"Once in love with Amy. Always in love with Amy. . . . "
OK, so maybe you're too young to remember the Ray Bolger song, but that doesn't mean you haven't been in love with Amy. You've probably had Amy on the brain for months but just didn't recognize it. That's because there's been something of an Amy-thon in pop culture recently--a veritable harmonic convergence of all things Amy, an Amy-synthesis of thought and action.
Like spring flowers, Amy has been popping up all over. So let's just stop and deeply inhale and savor the very Amy-ness of the moment.
* "Amy's View": Newly crowned with an Oscar for her role as Elizabeth I in "Shakespeare in Love," Dame Judi Dench is now starring in Broadway hot ticket "Amy's View." Written by David Hare, the tragicomedy about the family life of a feisty West End actress brings Dench back to the New York stage for the first time in 40 years.
* Amy Clampitt: Hot dead poet. Late-bloomer Clampitt gained currency after her first full-length book of poetry, "The Kingfisher," was published in 1983, when she was 63. Her descriptive powers and dizzily elevated language prompted critics to gush. Her reputation was solidified with "What the Light Was Like," published in 1985. The Lenox, Mass., resident died at 74 in 1994.
* Amy Brenneman: The actress made her mark in the first season of "NYPD Blue." In the fall, Brenneman fans will see her in the aptly titled drama "Judging Amy" on CBS, set in Hartford, Conn. The show will focus on three generations of women and is inspired by the real-life story of Brenneman's mother, Superior Court trial referee Frederica S. Brenneman.
* Amy Fisher: Tabloid queen has been sprung! After nearly seven years in prison, the "Long Island Lolita" was released earlier this month to something of a homecoming in New York, where readers couldn't get enough of her tawdry tale of sex and violence. Fisher was just 16 when she shot Mary Jo Buttafuoco--the wife of her lover, Joey Buttafuoco--in the head at her home on Long Island in 1992. Amy got five-to-15 for assault; Joey got six months for statutory rape; Mary Jo got a paralyzed face and the unflattering distinction of being the world's most loyal cheated-on wife.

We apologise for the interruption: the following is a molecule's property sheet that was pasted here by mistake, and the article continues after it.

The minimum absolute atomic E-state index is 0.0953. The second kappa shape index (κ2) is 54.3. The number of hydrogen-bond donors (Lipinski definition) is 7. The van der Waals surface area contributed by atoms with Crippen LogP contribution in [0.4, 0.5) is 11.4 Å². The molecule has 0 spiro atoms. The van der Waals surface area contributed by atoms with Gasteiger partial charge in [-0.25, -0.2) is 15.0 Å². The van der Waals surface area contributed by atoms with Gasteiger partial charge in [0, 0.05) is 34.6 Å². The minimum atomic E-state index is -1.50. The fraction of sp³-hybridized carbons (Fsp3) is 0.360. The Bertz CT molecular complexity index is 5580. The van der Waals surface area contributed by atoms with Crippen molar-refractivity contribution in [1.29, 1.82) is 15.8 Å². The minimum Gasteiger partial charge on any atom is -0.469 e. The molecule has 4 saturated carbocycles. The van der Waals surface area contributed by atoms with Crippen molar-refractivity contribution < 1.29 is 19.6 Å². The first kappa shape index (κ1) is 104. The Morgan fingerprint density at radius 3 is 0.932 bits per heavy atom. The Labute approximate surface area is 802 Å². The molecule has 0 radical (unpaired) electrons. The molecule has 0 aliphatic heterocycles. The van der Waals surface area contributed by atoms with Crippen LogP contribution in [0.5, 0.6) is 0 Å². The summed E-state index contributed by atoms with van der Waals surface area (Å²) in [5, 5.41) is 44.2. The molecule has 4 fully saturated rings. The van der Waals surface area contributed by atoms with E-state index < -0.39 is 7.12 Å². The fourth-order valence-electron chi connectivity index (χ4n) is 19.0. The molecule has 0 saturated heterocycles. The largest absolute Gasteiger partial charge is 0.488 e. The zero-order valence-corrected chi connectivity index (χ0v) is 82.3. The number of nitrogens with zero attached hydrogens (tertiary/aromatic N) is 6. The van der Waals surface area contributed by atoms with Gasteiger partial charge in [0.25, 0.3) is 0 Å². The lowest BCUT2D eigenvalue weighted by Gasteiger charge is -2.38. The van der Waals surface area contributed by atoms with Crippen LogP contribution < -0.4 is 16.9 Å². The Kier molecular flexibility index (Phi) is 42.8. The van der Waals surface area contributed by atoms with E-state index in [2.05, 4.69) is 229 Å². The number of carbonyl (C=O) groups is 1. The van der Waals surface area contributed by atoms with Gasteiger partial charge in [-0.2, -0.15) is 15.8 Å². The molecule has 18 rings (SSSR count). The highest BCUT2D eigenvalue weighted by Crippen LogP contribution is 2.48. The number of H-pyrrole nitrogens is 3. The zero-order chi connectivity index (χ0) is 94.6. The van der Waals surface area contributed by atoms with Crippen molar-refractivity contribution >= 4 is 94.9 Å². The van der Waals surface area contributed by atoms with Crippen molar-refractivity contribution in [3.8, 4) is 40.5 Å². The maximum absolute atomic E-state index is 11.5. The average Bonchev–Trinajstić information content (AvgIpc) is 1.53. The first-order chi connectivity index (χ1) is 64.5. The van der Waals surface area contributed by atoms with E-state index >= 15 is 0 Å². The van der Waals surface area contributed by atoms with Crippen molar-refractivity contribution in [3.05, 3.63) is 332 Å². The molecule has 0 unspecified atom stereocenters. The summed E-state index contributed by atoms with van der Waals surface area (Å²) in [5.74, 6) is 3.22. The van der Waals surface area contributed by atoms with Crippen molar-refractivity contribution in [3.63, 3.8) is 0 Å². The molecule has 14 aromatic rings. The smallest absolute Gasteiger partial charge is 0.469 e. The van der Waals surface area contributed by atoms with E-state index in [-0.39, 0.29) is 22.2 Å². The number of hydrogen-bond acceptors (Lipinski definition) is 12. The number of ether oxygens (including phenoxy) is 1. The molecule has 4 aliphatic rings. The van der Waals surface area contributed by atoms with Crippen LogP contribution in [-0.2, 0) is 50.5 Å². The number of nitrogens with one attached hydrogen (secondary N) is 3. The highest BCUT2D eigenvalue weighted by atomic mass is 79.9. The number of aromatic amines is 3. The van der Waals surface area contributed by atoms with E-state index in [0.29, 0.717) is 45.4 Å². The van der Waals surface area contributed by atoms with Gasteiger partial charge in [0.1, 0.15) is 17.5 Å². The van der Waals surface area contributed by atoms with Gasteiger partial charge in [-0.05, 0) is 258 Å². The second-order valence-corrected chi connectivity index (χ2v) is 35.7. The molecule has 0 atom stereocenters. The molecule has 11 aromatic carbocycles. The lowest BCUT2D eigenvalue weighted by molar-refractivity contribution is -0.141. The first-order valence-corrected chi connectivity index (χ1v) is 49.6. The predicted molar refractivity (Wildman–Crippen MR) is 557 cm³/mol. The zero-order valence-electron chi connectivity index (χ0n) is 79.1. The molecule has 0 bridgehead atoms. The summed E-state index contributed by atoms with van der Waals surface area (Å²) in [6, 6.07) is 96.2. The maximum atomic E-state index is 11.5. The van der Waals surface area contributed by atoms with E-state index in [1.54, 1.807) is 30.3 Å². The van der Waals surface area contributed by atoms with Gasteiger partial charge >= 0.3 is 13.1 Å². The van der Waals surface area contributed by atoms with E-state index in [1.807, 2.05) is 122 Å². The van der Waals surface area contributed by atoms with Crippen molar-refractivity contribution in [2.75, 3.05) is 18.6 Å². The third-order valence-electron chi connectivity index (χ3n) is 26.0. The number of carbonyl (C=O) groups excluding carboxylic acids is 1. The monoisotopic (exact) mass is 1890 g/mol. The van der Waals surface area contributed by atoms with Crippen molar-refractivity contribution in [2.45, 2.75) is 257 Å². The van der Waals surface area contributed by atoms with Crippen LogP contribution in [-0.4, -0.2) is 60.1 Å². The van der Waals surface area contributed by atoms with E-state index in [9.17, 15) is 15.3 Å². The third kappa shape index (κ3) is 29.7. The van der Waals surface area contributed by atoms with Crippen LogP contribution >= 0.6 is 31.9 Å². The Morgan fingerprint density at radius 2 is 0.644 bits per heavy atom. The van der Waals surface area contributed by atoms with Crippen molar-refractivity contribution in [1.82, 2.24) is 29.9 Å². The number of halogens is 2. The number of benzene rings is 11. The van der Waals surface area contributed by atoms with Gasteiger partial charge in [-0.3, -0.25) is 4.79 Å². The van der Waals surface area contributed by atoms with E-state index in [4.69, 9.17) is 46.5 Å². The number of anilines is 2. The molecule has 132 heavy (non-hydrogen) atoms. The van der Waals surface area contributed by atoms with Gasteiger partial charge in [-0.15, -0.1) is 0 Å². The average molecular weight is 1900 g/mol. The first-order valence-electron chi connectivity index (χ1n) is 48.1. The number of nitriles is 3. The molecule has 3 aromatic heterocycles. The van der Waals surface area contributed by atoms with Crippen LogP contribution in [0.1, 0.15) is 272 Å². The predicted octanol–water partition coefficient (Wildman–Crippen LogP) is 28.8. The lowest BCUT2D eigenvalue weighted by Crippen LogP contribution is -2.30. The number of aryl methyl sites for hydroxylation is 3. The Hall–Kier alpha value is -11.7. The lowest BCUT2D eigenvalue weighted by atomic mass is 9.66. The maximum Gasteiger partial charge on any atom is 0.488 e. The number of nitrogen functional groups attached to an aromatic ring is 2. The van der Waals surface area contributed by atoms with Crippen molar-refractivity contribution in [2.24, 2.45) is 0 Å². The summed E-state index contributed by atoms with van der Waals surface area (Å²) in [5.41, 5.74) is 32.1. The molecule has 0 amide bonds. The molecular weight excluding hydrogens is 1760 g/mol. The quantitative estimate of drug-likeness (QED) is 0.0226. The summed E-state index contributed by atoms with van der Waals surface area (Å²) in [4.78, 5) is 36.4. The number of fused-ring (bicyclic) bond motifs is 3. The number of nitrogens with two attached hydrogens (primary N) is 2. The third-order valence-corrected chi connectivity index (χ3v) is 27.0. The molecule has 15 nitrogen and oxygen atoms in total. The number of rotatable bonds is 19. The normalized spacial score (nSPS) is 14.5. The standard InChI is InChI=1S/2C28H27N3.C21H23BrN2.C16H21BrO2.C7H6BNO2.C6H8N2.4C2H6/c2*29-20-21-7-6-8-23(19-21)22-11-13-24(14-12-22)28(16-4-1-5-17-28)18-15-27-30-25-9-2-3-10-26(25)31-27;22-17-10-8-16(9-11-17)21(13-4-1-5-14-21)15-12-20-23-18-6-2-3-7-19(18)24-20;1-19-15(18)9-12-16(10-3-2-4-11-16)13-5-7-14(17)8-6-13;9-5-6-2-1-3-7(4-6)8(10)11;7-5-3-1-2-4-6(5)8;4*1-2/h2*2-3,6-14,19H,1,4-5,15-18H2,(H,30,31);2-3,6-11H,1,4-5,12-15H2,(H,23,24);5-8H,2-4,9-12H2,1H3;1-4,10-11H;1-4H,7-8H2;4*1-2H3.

* "Amy and Isabelle": Few first novels, especially "literary" novels, become bestsellers in hardcover. But Elizabeth Strout's "Amy and Isabelle" is an exception. And it made it onto the New York Times bestseller list in March the old-fashioned way: because booksellers and readers raved about it. The book is about a mother and daughter locked in a strained, claustrophobic relationship in the fictional New England factory town of Shirley Falls in the early 1970s.
* Amy Jo Johnson: Of all the fresh, young, beautiful faces on the WB freshman hit "Felicity," Amy Jo Johnson's is the most captivating. Amid the show's brewing caldron of young adult angst (most involving love pangs), Johnson's character, Julie Emrick, has had to do more than pine. Johnson was at the center of two of the most dramatic story lines: her date rape, and finding her birth mother. Johnson got into show biz as the original pink power ranger on "Mighty Morphin Power Rangers." She'll be seen in the upcoming indie "Cold Hearts." According to her official Web site (http://www.amyjojohnson.net), Johnson has a butterfly tattooed on her left ankle and will "never, ever pose nude."
* Amy Sohn: Rudy Giuliani may have made Manhattan a cleaner (read more puritanical) town, but don't tell that to Amy Sohn. As the author of "Female Trouble," Sohn chronicles her many sexual adventures--often in unflinching detail--for the New York Press. The 1995 Brown graduate's first novel, "Run Catch Kiss," based on her column, will be published this summer by Simon & Schuster.
* Amy Grant: Our favorite hip Christian crooner (something of an oxymoron, we admit) was back in the news recently. As one of the entertainers at the April 25 memorial service in Littleton, Colo., for the victims of the Columbine High School shooting, Grant sang before 70,000 mourners. The five-time Grammy winner recently filed for divorce from her husband, Gary Chapman.